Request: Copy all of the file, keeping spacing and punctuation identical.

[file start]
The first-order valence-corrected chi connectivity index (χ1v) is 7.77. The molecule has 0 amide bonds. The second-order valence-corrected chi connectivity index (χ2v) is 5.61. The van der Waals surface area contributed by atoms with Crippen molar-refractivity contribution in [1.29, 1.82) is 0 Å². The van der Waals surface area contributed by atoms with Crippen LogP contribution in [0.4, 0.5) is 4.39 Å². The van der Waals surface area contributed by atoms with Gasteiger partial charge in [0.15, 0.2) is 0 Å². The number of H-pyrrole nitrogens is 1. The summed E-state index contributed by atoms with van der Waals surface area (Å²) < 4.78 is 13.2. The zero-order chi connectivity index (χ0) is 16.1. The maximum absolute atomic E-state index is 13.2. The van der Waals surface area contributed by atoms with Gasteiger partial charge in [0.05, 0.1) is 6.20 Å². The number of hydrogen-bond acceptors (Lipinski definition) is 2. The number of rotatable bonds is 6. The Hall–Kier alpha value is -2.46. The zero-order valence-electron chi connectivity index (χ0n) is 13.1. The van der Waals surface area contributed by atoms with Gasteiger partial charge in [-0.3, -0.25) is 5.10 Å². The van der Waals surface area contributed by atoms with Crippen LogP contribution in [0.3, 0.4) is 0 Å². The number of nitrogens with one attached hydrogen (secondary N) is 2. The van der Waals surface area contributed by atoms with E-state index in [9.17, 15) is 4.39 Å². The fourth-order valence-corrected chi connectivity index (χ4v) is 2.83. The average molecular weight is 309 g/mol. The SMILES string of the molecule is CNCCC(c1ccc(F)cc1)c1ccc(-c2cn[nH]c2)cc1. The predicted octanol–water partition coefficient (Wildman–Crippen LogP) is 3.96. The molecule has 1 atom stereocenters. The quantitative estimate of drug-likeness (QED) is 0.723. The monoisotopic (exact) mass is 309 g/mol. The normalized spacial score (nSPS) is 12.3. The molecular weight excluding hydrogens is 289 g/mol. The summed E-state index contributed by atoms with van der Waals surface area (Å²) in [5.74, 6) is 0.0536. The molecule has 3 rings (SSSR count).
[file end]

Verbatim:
The first-order valence-corrected chi connectivity index (χ1v) is 7.77. The molecule has 0 amide bonds. The second-order valence-corrected chi connectivity index (χ2v) is 5.61. The van der Waals surface area contributed by atoms with Crippen molar-refractivity contribution in [1.29, 1.82) is 0 Å². The van der Waals surface area contributed by atoms with Crippen LogP contribution in [0.4, 0.5) is 4.39 Å². The van der Waals surface area contributed by atoms with Gasteiger partial charge in [0.15, 0.2) is 0 Å². The number of H-pyrrole nitrogens is 1. The summed E-state index contributed by atoms with van der Waals surface area (Å²) < 4.78 is 13.2. The zero-order chi connectivity index (χ0) is 16.1. The maximum absolute atomic E-state index is 13.2. The van der Waals surface area contributed by atoms with Gasteiger partial charge in [0.05, 0.1) is 6.20 Å². The number of hydrogen-bond acceptors (Lipinski definition) is 2. The number of rotatable bonds is 6. The Hall–Kier alpha value is -2.46. The zero-order valence-electron chi connectivity index (χ0n) is 13.1. The van der Waals surface area contributed by atoms with Gasteiger partial charge in [-0.3, -0.25) is 5.10 Å². The van der Waals surface area contributed by atoms with Crippen LogP contribution in [0.3, 0.4) is 0 Å². The number of nitrogens with one attached hydrogen (secondary N) is 2. The van der Waals surface area contributed by atoms with E-state index in [9.17, 15) is 4.39 Å². The fourth-order valence-corrected chi connectivity index (χ4v) is 2.83. The average molecular weight is 309 g/mol. The SMILES string of the molecule is CNCCC(c1ccc(F)cc1)c1ccc(-c2cn[nH]c2)cc1. The predicted octanol–water partition coefficient (Wildman–Crippen LogP) is 3.96. The molecule has 1 atom stereocenters. The quantitative estimate of drug-likeness (QED) is 0.723. The monoisotopic (exact) mass is 309 g/mol. The normalized spacial score (nSPS) is 12.3. The molecular weight excluding hydrogens is 289 g/mol. The summed E-state index contributed by atoms with van der Waals surface area (Å²) in [5.74, 6) is 0.0536. The molecule has 3 rings (SSSR count).